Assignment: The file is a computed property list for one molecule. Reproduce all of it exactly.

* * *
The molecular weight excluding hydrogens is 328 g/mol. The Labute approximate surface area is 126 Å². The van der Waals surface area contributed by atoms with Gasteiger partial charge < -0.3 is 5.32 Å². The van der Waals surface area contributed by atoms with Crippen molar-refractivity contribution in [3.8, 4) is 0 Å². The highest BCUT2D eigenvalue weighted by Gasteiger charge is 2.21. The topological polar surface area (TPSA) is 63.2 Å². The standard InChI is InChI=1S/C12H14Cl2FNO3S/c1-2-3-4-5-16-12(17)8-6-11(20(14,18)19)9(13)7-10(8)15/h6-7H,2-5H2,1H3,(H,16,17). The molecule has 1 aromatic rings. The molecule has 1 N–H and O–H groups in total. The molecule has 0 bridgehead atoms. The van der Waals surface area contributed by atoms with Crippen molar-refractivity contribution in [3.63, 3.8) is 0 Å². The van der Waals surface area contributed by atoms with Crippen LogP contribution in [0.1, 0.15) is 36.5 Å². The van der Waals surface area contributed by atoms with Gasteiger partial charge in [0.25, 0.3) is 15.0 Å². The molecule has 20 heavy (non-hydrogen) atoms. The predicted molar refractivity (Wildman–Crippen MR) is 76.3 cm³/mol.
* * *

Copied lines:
The molecular weight excluding hydrogens is 328 g/mol. The Labute approximate surface area is 126 Å². The van der Waals surface area contributed by atoms with Gasteiger partial charge < -0.3 is 5.32 Å². The van der Waals surface area contributed by atoms with Crippen molar-refractivity contribution in [3.8, 4) is 0 Å². The highest BCUT2D eigenvalue weighted by Gasteiger charge is 2.21. The topological polar surface area (TPSA) is 63.2 Å². The standard InChI is InChI=1S/C12H14Cl2FNO3S/c1-2-3-4-5-16-12(17)8-6-11(20(14,18)19)9(13)7-10(8)15/h6-7H,2-5H2,1H3,(H,16,17). The molecule has 1 aromatic rings. The molecule has 1 N–H and O–H groups in total. The molecule has 0 bridgehead atoms. The van der Waals surface area contributed by atoms with Crippen molar-refractivity contribution in [3.63, 3.8) is 0 Å². The van der Waals surface area contributed by atoms with Crippen LogP contribution in [0.1, 0.15) is 36.5 Å². The van der Waals surface area contributed by atoms with Gasteiger partial charge in [0.25, 0.3) is 15.0 Å². The molecule has 20 heavy (non-hydrogen) atoms. The predicted molar refractivity (Wildman–Crippen MR) is 76.3 cm³/mol.